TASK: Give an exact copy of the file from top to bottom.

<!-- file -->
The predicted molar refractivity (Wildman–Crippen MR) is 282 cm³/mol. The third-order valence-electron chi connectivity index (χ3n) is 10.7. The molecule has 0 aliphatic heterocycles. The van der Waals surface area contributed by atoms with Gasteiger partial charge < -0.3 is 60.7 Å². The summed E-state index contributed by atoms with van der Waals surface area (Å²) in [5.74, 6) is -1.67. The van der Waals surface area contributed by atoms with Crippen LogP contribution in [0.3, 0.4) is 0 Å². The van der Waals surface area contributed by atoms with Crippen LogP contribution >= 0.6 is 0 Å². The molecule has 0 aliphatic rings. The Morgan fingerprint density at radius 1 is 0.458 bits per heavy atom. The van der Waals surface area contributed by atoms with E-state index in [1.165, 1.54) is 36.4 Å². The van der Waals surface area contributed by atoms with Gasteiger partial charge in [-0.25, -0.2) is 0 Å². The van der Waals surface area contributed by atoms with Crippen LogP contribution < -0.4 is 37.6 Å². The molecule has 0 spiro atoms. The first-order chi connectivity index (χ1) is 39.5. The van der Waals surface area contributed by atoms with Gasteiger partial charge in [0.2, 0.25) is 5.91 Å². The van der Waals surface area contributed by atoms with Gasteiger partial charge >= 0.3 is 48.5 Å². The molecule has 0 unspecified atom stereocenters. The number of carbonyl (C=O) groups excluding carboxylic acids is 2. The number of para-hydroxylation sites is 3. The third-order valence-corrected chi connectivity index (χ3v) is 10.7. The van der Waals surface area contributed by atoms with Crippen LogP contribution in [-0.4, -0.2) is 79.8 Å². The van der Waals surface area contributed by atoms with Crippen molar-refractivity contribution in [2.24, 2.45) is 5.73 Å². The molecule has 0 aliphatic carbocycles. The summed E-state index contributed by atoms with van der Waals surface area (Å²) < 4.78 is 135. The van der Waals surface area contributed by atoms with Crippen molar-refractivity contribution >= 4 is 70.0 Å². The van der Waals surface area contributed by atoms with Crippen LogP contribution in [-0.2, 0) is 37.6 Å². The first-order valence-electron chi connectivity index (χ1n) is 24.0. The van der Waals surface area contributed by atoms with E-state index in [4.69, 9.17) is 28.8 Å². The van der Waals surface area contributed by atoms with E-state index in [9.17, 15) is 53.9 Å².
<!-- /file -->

The predicted molar refractivity (Wildman–Crippen MR) is 282 cm³/mol. The third-order valence-electron chi connectivity index (χ3n) is 10.7. The molecule has 0 aliphatic heterocycles. The van der Waals surface area contributed by atoms with Gasteiger partial charge < -0.3 is 60.7 Å². The summed E-state index contributed by atoms with van der Waals surface area (Å²) in [5.74, 6) is -1.67. The van der Waals surface area contributed by atoms with Crippen LogP contribution in [0.3, 0.4) is 0 Å². The van der Waals surface area contributed by atoms with Crippen LogP contribution >= 0.6 is 0 Å². The molecule has 0 aliphatic rings. The Morgan fingerprint density at radius 1 is 0.458 bits per heavy atom. The van der Waals surface area contributed by atoms with E-state index in [1.165, 1.54) is 36.4 Å². The van der Waals surface area contributed by atoms with Gasteiger partial charge in [-0.25, -0.2) is 0 Å². The van der Waals surface area contributed by atoms with Crippen LogP contribution < -0.4 is 37.6 Å². The molecule has 0 spiro atoms. The first-order chi connectivity index (χ1) is 39.5. The van der Waals surface area contributed by atoms with Gasteiger partial charge in [0.2, 0.25) is 5.91 Å². The van der Waals surface area contributed by atoms with Gasteiger partial charge >= 0.3 is 48.5 Å². The molecule has 0 unspecified atom stereocenters. The number of carbonyl (C=O) groups excluding carboxylic acids is 2. The number of para-hydroxylation sites is 3. The third-order valence-corrected chi connectivity index (χ3v) is 10.7. The van der Waals surface area contributed by atoms with Crippen LogP contribution in [-0.4, -0.2) is 79.8 Å². The van der Waals surface area contributed by atoms with Crippen molar-refractivity contribution in [2.24, 2.45) is 5.73 Å². The molecule has 0 aliphatic carbocycles. The summed E-state index contributed by atoms with van der Waals surface area (Å²) < 4.78 is 135. The van der Waals surface area contributed by atoms with Crippen molar-refractivity contribution >= 4 is 70.0 Å². The van der Waals surface area contributed by atoms with Crippen LogP contribution in [-0.2, 0) is 37.6 Å². The first-order valence-electron chi connectivity index (χ1n) is 24.0. The van der Waals surface area contributed by atoms with E-state index in [4.69, 9.17) is 28.8 Å². The van der Waals surface area contributed by atoms with E-state index in [9.17, 15) is 53.9 Å².